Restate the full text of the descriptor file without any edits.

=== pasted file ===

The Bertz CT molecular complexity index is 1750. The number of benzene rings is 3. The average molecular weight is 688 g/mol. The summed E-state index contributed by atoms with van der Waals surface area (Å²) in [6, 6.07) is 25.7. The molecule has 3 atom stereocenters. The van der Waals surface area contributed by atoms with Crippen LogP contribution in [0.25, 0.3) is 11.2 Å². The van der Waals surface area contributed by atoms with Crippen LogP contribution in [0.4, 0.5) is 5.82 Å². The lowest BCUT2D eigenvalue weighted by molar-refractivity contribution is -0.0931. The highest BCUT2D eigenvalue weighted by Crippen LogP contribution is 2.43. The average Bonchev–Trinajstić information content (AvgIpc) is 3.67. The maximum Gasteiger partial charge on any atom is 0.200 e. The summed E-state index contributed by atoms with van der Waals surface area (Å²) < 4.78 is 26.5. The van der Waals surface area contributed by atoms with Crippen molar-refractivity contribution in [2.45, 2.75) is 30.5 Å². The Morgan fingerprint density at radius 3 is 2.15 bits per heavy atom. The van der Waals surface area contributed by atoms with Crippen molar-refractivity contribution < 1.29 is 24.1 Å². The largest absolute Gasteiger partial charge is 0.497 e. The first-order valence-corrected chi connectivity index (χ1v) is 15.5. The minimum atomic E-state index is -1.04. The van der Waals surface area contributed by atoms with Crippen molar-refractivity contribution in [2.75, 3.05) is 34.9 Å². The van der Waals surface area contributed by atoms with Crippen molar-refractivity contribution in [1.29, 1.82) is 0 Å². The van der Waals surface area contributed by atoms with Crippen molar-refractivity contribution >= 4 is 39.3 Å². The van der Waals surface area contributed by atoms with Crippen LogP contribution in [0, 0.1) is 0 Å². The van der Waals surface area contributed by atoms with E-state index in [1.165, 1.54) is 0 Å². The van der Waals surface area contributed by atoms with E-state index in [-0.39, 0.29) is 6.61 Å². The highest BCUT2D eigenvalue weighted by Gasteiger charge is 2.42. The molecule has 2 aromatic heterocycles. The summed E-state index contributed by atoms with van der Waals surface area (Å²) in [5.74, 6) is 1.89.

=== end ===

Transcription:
The Bertz CT molecular complexity index is 1750. The number of benzene rings is 3. The average molecular weight is 688 g/mol. The summed E-state index contributed by atoms with van der Waals surface area (Å²) in [6, 6.07) is 25.7. The molecule has 3 atom stereocenters. The van der Waals surface area contributed by atoms with Crippen LogP contribution in [0.25, 0.3) is 11.2 Å². The van der Waals surface area contributed by atoms with Crippen LogP contribution in [0.4, 0.5) is 5.82 Å². The lowest BCUT2D eigenvalue weighted by molar-refractivity contribution is -0.0931. The highest BCUT2D eigenvalue weighted by Crippen LogP contribution is 2.43. The average Bonchev–Trinajstić information content (AvgIpc) is 3.67. The maximum Gasteiger partial charge on any atom is 0.200 e. The summed E-state index contributed by atoms with van der Waals surface area (Å²) < 4.78 is 26.5. The van der Waals surface area contributed by atoms with Crippen molar-refractivity contribution in [2.45, 2.75) is 30.5 Å². The Morgan fingerprint density at radius 3 is 2.15 bits per heavy atom. The van der Waals surface area contributed by atoms with Crippen molar-refractivity contribution < 1.29 is 24.1 Å². The largest absolute Gasteiger partial charge is 0.497 e. The first-order valence-corrected chi connectivity index (χ1v) is 15.5. The minimum atomic E-state index is -1.04. The van der Waals surface area contributed by atoms with Crippen molar-refractivity contribution in [2.75, 3.05) is 34.9 Å². The van der Waals surface area contributed by atoms with Crippen molar-refractivity contribution in [1.29, 1.82) is 0 Å². The van der Waals surface area contributed by atoms with Crippen molar-refractivity contribution >= 4 is 39.3 Å². The van der Waals surface area contributed by atoms with Crippen LogP contribution in [0, 0.1) is 0 Å². The van der Waals surface area contributed by atoms with E-state index in [1.165, 1.54) is 0 Å². The van der Waals surface area contributed by atoms with E-state index in [-0.39, 0.29) is 6.61 Å². The highest BCUT2D eigenvalue weighted by Gasteiger charge is 2.42. The molecule has 2 aromatic heterocycles. The summed E-state index contributed by atoms with van der Waals surface area (Å²) in [5.74, 6) is 1.89.